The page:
When studying Talmud, it’s easy to be desensitized to the real-life implications of even the most sensitive issues — rape, for example.
So, as we at Yeshivat Har Etzion study the third chapter of the Talmudic tractate Ketubot, a chapter devoted to the crimes of rape and seduction, it’s easy to forget (especially when using the Hebrew terms) that “ones u-mefateh” are not just legal categories, but traumatic events that affect real people.
To combat that, my yeshiva arranged two presentations this week to ensure that I and the other students fully grasp what’s at stake in discussions of rape and sexual assault.
The first, as our teacher Rabbi Shmuel Shimoni noted, was meant to highlight the human dimensions, and therefore avoided both Jewish legal and secular legal issues. The yeshiva invited Yonina Fallenberg, Director of the Rape Crisis Center for Religious Women in Tel Aviv, to speak at this presentation. She was moved by the invitation, noting that she normally speaks to communities who have been shocked by sexual abuse. To speak to our group without any such prompting highlighted for her (and for us) that the yeshiva understood that “the greatest Torah is that which is connected to reality.”
What’s more, Fallenberg said, the best way to prevent abuse is to talk about it — so simply by having the event we were not just understanding the problem, but potentially helping to solve it.
Since we’d been spending months discussing the Torah’s punishment for rapists (which Jews cannot implement nowadays), it was important for us to be reminded that our first responsibility is to improve society so that rape is prevented — something we can at least all try to do. To drive this point home, Fallenberg related stories and statistics to ensure we all understood how common and painful these attacks are; she wanted us to know what we’re up against.
While reading the Talmud, a student might be forgiven for thinking that men raping women is the only abuse that exists. But Fallenberg reminded us that both men and women abuse and are abused. Though the less frequent forms of abuse may not fit the formal Jewish legal category of “ones” (rape), it’s critical to internalize that the issues that arise in the Talmud are not exhaustive of those problems that arise in real life.
Of course, Torah can also enlighten us about the complexity of reality. Fallenberg was amazed when Rabbi Shimoni showed her a passage in the Talmud Yerushalmi (Sotah 4:4) that captures the horror of rape. In the passage, a rape victim is asked whether, despite the trauma, she enjoyed the intercourse (which may have legal implications). Her response: I enjoyed it the way you would if someone stuck his finger covered in honey into your mouth on Yom Kippur! The Talmud’s message here is that enjoyment is psychological; the violation of rape transforms what might normally be a pleasurable act into torture.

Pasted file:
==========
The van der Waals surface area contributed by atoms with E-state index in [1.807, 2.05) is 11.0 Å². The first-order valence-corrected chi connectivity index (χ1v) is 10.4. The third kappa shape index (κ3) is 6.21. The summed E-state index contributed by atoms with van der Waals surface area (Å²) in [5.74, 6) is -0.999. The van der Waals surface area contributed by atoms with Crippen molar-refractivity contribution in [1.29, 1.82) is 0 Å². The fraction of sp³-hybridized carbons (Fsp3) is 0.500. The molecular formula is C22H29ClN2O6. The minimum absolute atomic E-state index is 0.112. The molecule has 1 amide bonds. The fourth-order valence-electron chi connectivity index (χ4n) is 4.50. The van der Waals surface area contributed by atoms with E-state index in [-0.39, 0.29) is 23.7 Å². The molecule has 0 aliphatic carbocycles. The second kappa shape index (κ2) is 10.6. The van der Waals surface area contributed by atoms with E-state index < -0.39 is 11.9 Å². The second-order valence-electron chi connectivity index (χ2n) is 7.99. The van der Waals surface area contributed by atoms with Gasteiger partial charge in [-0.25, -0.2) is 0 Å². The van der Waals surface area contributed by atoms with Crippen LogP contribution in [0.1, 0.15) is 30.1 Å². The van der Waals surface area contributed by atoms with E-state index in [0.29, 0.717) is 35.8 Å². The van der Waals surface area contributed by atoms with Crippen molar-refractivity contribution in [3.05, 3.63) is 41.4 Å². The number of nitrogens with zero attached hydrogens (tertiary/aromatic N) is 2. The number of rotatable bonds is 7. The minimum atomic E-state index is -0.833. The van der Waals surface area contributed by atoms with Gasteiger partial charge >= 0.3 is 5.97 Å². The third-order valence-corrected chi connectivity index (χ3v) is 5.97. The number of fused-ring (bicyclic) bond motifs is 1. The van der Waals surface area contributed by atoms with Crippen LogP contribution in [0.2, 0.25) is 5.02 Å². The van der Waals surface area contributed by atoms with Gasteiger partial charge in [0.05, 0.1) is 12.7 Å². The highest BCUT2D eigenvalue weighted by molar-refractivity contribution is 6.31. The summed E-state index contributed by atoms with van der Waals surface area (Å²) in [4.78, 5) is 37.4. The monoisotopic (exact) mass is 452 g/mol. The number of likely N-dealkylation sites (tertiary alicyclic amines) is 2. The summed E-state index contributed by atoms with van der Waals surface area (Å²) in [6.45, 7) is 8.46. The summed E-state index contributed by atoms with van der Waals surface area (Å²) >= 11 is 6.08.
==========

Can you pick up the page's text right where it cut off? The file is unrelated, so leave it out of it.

There’s another aspect to consider when trying to ground Torah in reality, and that is understanding how modern value judgments relate to those of the Torah. The Talmud seems to relate to rape as just an extreme case of assault. Yet modern society treats it as a crime unto itself. What do we do with that?
Rabbi Mosheh Lichtenstein spent an hour and a half with us — until 12:30 am! — exploring different models of how to deal with this tension. You can deny it, claiming that some Talmudic categories (like being forced to pay for humiliation you’ve inflicted) are malleable enough that they will in fact successfully punish the rapist for the severity of his crime. Or you can insist that there is indeed a gap that must be remedied, and we should, and one day will, establish punishments that come closer to exacting justice, an approach adopted by Rabbi Aharon Lichtenstein in a lecture many years ago.
Rabbi Mosheh Lichtenstein noted that to justify this latter approach, you may have to claim that in some cases the Torah was establishing a law that was proper for its time, knowing that as society developed Torah itself would evolve, a position he said was dangerous to apply broadly but was sometimes necessary. He suggested that the increased horror of rape likely stemmed from changing perceptions of the nature of sexuality — from a description of how people act to a core part of their identities, a notion found less in Torah than in modern thought.
Taken together, these late-night lectures reminded us, the students at Yeshivat Har Etzion, that Torah must not remain in the abstract. Yeshivas must encourage students to connect our ancient Jewish texts to what’s actually going on around us. We must be able to understand how Torah relates to real life — even, or perhaps especially, when it comes to painful issues like rape and sexual assault. If we don’t, how will the Torah truly be Torat chayim, a Torah of life?
Rabbi Jonathan Ziring is a member of the Kollel Gavoah at Yeshivat Har Etzion where he studies and teaches. He has ordination from RIETS, an MA from Bernard Revel Graduate School and a BA from Yeshiva College.